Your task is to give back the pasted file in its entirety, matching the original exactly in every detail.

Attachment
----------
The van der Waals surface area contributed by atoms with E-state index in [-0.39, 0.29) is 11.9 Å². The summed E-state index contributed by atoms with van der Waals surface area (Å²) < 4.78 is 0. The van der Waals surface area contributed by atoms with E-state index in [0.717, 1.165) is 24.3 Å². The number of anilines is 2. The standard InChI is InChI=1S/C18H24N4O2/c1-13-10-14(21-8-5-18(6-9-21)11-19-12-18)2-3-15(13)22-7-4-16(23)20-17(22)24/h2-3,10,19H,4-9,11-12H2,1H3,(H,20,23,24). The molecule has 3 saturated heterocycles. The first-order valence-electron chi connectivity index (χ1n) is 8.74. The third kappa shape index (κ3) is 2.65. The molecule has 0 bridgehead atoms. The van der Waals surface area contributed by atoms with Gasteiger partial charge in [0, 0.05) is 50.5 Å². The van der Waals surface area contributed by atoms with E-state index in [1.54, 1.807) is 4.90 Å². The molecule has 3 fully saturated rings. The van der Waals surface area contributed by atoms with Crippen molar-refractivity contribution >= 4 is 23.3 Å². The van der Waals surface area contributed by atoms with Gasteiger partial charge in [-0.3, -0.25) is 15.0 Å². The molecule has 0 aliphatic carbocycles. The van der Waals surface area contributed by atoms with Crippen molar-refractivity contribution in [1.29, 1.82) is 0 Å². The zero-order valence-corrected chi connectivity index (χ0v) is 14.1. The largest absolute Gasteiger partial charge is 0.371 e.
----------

The van der Waals surface area contributed by atoms with E-state index in [-0.39, 0.29) is 11.9 Å². The summed E-state index contributed by atoms with van der Waals surface area (Å²) < 4.78 is 0. The van der Waals surface area contributed by atoms with E-state index in [0.717, 1.165) is 24.3 Å². The number of anilines is 2. The standard InChI is InChI=1S/C18H24N4O2/c1-13-10-14(21-8-5-18(6-9-21)11-19-12-18)2-3-15(13)22-7-4-16(23)20-17(22)24/h2-3,10,19H,4-9,11-12H2,1H3,(H,20,23,24). The molecule has 3 saturated heterocycles. The first-order valence-electron chi connectivity index (χ1n) is 8.74. The third kappa shape index (κ3) is 2.65. The molecule has 0 bridgehead atoms. The van der Waals surface area contributed by atoms with Gasteiger partial charge in [0, 0.05) is 50.5 Å². The van der Waals surface area contributed by atoms with E-state index in [1.54, 1.807) is 4.90 Å². The molecule has 3 fully saturated rings. The van der Waals surface area contributed by atoms with Crippen molar-refractivity contribution >= 4 is 23.3 Å². The van der Waals surface area contributed by atoms with Gasteiger partial charge in [-0.3, -0.25) is 15.0 Å². The molecule has 0 aliphatic carbocycles. The van der Waals surface area contributed by atoms with Crippen molar-refractivity contribution in [1.29, 1.82) is 0 Å². The zero-order valence-corrected chi connectivity index (χ0v) is 14.1. The largest absolute Gasteiger partial charge is 0.371 e.